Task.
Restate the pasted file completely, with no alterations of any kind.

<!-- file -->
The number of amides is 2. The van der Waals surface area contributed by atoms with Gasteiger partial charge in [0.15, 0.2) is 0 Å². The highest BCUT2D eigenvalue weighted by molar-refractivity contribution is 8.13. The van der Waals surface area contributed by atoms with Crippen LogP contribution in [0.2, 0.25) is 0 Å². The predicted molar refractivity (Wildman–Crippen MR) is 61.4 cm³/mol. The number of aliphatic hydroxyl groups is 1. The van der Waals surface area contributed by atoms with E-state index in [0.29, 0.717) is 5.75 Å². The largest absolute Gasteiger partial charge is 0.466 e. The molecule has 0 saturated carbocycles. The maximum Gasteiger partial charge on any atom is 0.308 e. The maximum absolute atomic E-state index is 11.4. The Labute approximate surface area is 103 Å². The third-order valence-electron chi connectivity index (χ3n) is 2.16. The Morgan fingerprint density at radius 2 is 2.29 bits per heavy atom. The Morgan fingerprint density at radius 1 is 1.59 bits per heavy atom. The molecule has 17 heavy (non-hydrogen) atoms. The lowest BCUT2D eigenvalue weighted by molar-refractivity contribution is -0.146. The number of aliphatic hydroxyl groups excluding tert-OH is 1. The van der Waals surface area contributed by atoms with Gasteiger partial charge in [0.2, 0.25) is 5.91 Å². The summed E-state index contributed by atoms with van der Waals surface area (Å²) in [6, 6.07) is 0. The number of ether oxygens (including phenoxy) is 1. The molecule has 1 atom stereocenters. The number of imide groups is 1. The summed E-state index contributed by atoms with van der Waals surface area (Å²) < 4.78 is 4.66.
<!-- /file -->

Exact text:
The number of amides is 2. The van der Waals surface area contributed by atoms with Gasteiger partial charge in [0.15, 0.2) is 0 Å². The highest BCUT2D eigenvalue weighted by molar-refractivity contribution is 8.13. The van der Waals surface area contributed by atoms with Crippen LogP contribution in [0.2, 0.25) is 0 Å². The predicted molar refractivity (Wildman–Crippen MR) is 61.4 cm³/mol. The number of aliphatic hydroxyl groups is 1. The van der Waals surface area contributed by atoms with E-state index in [0.29, 0.717) is 5.75 Å². The largest absolute Gasteiger partial charge is 0.466 e. The molecule has 0 saturated carbocycles. The maximum Gasteiger partial charge on any atom is 0.308 e. The maximum absolute atomic E-state index is 11.4. The Labute approximate surface area is 103 Å². The third-order valence-electron chi connectivity index (χ3n) is 2.16. The Morgan fingerprint density at radius 2 is 2.29 bits per heavy atom. The Morgan fingerprint density at radius 1 is 1.59 bits per heavy atom. The molecule has 17 heavy (non-hydrogen) atoms. The lowest BCUT2D eigenvalue weighted by molar-refractivity contribution is -0.146. The number of aliphatic hydroxyl groups excluding tert-OH is 1. The van der Waals surface area contributed by atoms with Gasteiger partial charge in [0.2, 0.25) is 5.91 Å². The summed E-state index contributed by atoms with van der Waals surface area (Å²) in [6, 6.07) is 0. The number of ether oxygens (including phenoxy) is 1. The molecule has 1 atom stereocenters. The number of imide groups is 1. The summed E-state index contributed by atoms with van der Waals surface area (Å²) < 4.78 is 4.66.